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Understanding implementation factors and participant experiences of a cluster randomised controlled trial to prevent falls among older Aboriginal people: a process evaluation protocol
  1. Rona Macniven1,2,
  2. Julieann Coombes3,
  3. Roland Wilson4,
  4. Aaron Simon1,3,
  5. Tamara Mackean3,4,
  6. Kate Hunter3,
  7. Tracey Ma1,3,
  8. Josephine Gwynn2,5,
  9. Catherine Sherrington6,
  10. Anne Tiedemann6,
  11. Anne-Marie Hill7,
  12. Kim Delbaere1,8,
  13. Carolyn Lewis7,
  14. Keziah Bennett-Brook3,
  15. Adam Howie1,
  16. Georgia Stewart9,
  17. Madison Shakespeare4,
  18. Kris Rogers3,10,
  19. Rebecca Q Ivers1,3,
  20. Kathleen Clapham9
  1. 1School of Population Health, The University of New South Wales, Sydney, New South Wales, Australia
  2. 2Poche Centre for Indigenous Health, The University of Sydney, Sydney, New South Wales, Australia
  3. 3The George Institute for Global Health, The University of New South Wales, Sydney, New South Wales, Australia
  4. 4Southgate Institute for Health, Society, and Equity, Flinders University, Adelaide, South Australia, Australia
  5. 5Faculty of Health Sciences, The University of Sydney, Sydney, New South Wales, Australia
  6. 6Institute for Musculoskeletal Health, School of Public Health, The University of Sydney and Sydney Local Health District, Sydney, New South Wales, Australia
  7. 7School of Physiotherapy and Exercise Science, Curtin University, Bentley, Perth, Australia
  8. 8Neuroscience Research Australia, University of New South Wales, Sydney, New South Wales, Australia
  9. 9Ngarruwan Ngadju First Peoples Health and Wellbeing Research Centre, Australian Health Services Research Institute, University of Wollongong, Wollongong, New South Wales, Australia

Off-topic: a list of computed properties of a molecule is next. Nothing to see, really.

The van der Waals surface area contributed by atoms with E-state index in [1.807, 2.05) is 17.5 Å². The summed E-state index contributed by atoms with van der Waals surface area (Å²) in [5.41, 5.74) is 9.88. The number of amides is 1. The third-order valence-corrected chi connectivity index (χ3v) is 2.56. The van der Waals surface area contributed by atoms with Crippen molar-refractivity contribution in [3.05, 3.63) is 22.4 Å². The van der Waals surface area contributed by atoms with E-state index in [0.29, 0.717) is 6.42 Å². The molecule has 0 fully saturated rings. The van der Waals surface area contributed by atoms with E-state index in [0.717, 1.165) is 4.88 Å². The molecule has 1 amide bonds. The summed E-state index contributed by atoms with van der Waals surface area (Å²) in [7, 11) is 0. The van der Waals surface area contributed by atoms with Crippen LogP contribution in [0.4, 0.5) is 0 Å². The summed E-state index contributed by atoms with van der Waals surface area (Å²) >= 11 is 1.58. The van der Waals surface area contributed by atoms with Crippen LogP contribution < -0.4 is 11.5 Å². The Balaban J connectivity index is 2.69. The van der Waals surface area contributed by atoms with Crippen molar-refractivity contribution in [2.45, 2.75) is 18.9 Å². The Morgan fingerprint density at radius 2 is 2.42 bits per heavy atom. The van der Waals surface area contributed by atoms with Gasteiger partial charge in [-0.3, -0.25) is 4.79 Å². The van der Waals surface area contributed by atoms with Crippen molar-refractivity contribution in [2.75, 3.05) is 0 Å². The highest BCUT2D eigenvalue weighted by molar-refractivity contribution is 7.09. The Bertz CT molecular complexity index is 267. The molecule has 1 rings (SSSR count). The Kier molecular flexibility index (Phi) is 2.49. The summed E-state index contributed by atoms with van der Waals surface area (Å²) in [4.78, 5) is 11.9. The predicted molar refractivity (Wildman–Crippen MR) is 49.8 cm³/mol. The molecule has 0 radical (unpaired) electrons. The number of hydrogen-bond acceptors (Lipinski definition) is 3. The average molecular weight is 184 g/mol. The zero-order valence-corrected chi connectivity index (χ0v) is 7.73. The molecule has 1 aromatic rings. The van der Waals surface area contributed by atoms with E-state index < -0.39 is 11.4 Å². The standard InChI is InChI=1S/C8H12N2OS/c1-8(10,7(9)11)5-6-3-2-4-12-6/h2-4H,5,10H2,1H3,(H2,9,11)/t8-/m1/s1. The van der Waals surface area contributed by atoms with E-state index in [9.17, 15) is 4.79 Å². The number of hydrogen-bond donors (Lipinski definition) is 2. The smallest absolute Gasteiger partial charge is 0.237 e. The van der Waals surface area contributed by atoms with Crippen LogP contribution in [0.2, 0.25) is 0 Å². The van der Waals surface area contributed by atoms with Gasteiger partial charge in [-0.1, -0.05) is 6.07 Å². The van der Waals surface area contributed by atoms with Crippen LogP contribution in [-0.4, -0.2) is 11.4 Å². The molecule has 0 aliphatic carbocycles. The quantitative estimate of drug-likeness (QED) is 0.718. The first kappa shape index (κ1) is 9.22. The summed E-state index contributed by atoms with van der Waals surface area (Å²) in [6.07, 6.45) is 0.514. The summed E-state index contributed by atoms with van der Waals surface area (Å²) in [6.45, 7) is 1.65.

10. 10Graduate School of Health, University of Technology Sydney, Ultimo, New South Wales, Australia
  1. Correspondence to Dr Rona Macniven, School of Population Health, The University of New South Wales, Sydney, NSW 2052, Australia; r.macniven{at}


Introduction Process evaluations examining programme implementation are often conducted in conjunction with effectiveness studies. Their inclusion in studies with Aboriginal participants can give an understanding of programme delivery in Aboriginal community contexts. The Ironbark: Standing Strong and Tall programme was codesigned with Aboriginal communities and includes exercise and facilitated ‘yarning’ discussion about fall risk and prevention strategies. The programme pilot showed favourable outcomes and acceptability for Aboriginal people aged 45 years and over. The Ironbark: Standing Strong and Tall programme is now being compared with a ‘Healthy Community’ programme in a cluster randomised controlled trial within Aboriginal health and community services. An embedded process evaluation aims to explore relationships between participation and programme outcomes and the quality of programme implementation.